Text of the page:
That incident on the Roosevelt, our enemies would have taken notice that a major asset. one of 11 carriers and one of probably what six or seven that are actually out there at any given time is disabled or unable to be out there. That would really get the eyebrows raised I think of enemies and allies around the world, wouldn’t it?


Senate wants more details on Cyber Command’s tools

The Senate Armed Services Committee is concerned there isn’t sufficient oversight over U.S. Cyber Command’s capability and platform development. In the report accompanying the committee’s markup of the annual defense policy bill, it articulates issues with the command’s Joint Cyber Warfighting Architecture, or JCWA, which guides capability development priorities.


New South Wales to implement sector-wide cybersecurity strategy

"The new strategy will be delivered through an integrated approach to prevent and respond to cyber security threats and safeguard our information, assets, services, businesses, and citizens." The state government's existing strategy, a mere 20 pages long, was published in late 2018 and took a whole-of-government view on how to manage risk, borrowing the framework laid out by the National Institute of Standards and Technology (NIST).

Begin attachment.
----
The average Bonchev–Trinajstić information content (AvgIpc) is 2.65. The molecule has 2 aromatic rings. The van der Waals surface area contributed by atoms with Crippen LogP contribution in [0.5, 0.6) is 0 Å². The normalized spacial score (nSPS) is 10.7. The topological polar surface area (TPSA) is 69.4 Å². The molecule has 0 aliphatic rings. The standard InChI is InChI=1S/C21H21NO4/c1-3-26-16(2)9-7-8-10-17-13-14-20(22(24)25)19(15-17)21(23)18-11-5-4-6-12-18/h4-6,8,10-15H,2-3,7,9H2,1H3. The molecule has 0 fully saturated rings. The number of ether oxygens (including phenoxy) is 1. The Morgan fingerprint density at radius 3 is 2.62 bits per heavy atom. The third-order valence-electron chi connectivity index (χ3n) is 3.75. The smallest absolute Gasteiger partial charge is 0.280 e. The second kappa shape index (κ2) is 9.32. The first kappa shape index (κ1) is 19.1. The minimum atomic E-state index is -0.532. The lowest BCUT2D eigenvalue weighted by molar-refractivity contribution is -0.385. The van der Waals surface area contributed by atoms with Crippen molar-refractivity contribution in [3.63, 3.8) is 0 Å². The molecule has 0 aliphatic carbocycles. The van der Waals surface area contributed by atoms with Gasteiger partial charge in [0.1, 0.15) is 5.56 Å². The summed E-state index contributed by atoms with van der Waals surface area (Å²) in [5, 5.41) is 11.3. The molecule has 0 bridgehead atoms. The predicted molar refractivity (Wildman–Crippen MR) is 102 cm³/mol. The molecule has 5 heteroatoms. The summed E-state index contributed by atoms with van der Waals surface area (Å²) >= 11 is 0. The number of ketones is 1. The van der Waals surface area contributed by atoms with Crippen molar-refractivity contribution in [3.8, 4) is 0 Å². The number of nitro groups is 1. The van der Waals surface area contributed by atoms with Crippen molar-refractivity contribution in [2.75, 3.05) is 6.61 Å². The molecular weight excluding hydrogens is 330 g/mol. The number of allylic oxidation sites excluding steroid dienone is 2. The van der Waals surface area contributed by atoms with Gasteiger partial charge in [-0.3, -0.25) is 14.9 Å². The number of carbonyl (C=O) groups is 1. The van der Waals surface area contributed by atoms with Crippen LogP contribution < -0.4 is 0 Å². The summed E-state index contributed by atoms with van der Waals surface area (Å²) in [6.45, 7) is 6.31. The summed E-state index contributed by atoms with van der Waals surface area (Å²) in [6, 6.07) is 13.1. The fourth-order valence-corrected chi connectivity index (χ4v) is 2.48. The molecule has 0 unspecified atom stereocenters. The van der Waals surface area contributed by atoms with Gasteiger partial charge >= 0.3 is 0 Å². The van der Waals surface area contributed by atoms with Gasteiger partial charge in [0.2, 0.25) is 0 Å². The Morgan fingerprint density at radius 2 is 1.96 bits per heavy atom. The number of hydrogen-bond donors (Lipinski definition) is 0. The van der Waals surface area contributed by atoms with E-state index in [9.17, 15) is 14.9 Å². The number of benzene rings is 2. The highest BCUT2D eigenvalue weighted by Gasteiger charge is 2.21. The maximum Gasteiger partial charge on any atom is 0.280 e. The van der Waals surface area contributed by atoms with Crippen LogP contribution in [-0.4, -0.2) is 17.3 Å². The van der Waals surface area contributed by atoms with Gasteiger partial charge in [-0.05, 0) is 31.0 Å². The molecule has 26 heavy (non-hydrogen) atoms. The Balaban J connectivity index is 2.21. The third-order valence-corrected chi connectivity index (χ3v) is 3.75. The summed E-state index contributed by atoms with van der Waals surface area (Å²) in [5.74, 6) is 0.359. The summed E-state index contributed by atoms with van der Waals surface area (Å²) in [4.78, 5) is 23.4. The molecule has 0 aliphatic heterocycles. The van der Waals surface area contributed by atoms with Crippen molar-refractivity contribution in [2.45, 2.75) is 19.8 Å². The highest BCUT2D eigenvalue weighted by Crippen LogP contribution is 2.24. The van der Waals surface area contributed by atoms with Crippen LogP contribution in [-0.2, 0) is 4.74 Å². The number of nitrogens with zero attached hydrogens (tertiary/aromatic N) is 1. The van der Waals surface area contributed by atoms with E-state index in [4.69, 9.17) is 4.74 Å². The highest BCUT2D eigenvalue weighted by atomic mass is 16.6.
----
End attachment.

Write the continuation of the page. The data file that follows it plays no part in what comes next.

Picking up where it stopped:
Chinese hackers aggressive since Galwan clash, stealing sensitive info from India: Cyber research expert

ollowing the Galwan Valley clashes, cyber attacks by Chinese hackers have seen a massive surge in India. As per Singapore-based cyber research firm, Cyfirma, there has been a 300% jump in such attacks since June 18 by hackers supported by the Chinese army. [...] “What we are witnessing now is the reconnaissance phase during which they are collecting sensitive information about targets and then profile them, the second phase might see cyber attacks one by one,” he further added.